telephone solicitor's haiku

Dug this up while sorting some old papers.

About fifteen years ago, the outgoing message on my answer machine was a goofy little haiku. Yes, we can argue about what a haiku really is and how the form should be imported into English, but I mean the 5-7-5 formula:

Answering Machine Haiku:

A green light flashes
But did they leave a message?
I hope that you will.

I thought that was clever. But one reply, apparently by a poet working a boring day job, was so quick-witted that I had to write it down (even if the syllable count is a little off). It's been sitting on a Post-it note in the bottom of a desk drawer for years:

Telephone Solicitor's Haiku:

Fall scatters red leaves
Chilly fingers of icy wind
Thermo-seal windows?

letter to the editor, Baltimore City Paper: animal liberation, human liberation

My friend Alan Barysh (Mail, August 7), and anyone else who feels that there is some conflict between working for animal rights and human rights, would do well to seek out a piece called "Animals, My Brethren" (also translated as "Animal Brothers"), written by vegetarian Edgar Kupfer while he was imprisoned in Dachau for his pacifist politics.

From his inside view of the Nazi's hell on earth, Kupfer wrote "I think that men will be killed and tortured as long as animals are killed and tortured. So long there will be wars too. Because killing must be trained and perfected on smaller objects, morally and technically."

Truth, Beauty, and Lunatics

Here's how it is:

I take Ringo over the to school for a romp. As we walk across the lawn I see two small dogs running loose. I first take them to be puppies, and think that they are following someone who's walking by, but then one of them doubles back towards us. I see that it is a chihuahua (maybe a mix, on the larger side for that breed), and that the person they were following is not stopping. They're apparently loose dogs who got out of someone's yard -- collared, not strays. I would try to grab them, check their tags, and take them home; but with Ringo, a dog about seven times their size, straining towards them wanting to play, they are not thrilled about getting too close.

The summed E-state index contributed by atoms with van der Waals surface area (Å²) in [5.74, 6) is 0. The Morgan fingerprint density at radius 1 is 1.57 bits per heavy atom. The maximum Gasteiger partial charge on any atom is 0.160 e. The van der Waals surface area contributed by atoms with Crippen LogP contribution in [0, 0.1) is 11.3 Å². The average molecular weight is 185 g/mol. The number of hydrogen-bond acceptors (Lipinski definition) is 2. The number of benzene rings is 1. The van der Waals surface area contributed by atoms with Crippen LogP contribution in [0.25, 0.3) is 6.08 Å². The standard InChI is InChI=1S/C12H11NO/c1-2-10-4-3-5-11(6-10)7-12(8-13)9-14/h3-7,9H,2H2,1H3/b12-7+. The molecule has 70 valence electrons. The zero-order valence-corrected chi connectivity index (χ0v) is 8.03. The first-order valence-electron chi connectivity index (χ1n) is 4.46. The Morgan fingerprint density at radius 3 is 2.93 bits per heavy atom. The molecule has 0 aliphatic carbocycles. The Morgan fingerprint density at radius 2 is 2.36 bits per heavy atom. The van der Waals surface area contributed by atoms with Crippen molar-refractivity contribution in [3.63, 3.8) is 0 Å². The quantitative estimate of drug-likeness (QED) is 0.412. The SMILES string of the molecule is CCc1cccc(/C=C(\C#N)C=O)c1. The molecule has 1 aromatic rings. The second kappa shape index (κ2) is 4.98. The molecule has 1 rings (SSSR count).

But after I take Ringo on a lap around the school and throw a tennis ball across the court for his amusement for a while, I drop him home and walk back over to the school to see if I can find the runaway dogs.

Why?

I guess I could cite the Golden Rule, how I'd want someone to help Ringo if he got loose, but honestly it didn't enter my mind until now, when I sat down to write this.

Starwood XXXIII: "Don't follow me, I'm lost too"

I spent last week at the Starwood Festival, out at the Wisteria Campground in southeast Ohio. This was, if I've counted on my fingers right, my fourteenth Starwood, and the eleventh year that I've presented talks or workshops there. So I guess I'm a regular.

I also managed to catch the last day of X-Day, the event preceding Starwood, where we paid-up members of the Church of the SubGenius prepare for the arrival of the flying saucers from Planet X full of sex goddesses and gods who will rapture us off this rock in 1998. (The fact that is is now 2013 and this has not yet happened is no obstacle for the true believer; we know that the Conspiracy has modified the calendar in an attempt to discredit the Church.) Once again, the X-ists failed to show, but I did get to hear some good music Saturday night.

the dangers of webcomics

Two things about me. One, like most hackers, I have the ability/capacity/flaw of being able to become temporarily obsessive about something. It's what has me up at 3 a.m. coding when I've fallen into deep hack mode -- or, similarly, up at 3 a.m. writing when something catches fire. (If I could do it at will, I might be a productive human being, but unfortunately it seems to be a random thing.)

Two, I'm not a huge comic book geek, but I've got a shelf of graphic novels and "trade paperback" collections of comics. I'm just enough of a fan to have all of the volumes of Gaiman's Sandman, and know Superman's Kryptonian name and Swamp Thing's reconned origin story, but on the scale of comics knowledge that's small beer. I might have become a bigger comics fan as a kid, but as I was an early reader teachers and parents discouraged me from comics in favor of "real" books. All in all that's not horrible, since I could chew through our library's SF collection. And somehow newspaper comics were exempt from this pressure, and it was also cool to check Tintin collections out of the library. Point is, I developed some comics literacy, the ability to enjoy the medium.

Pages

Subscribe to the infamous tms RSS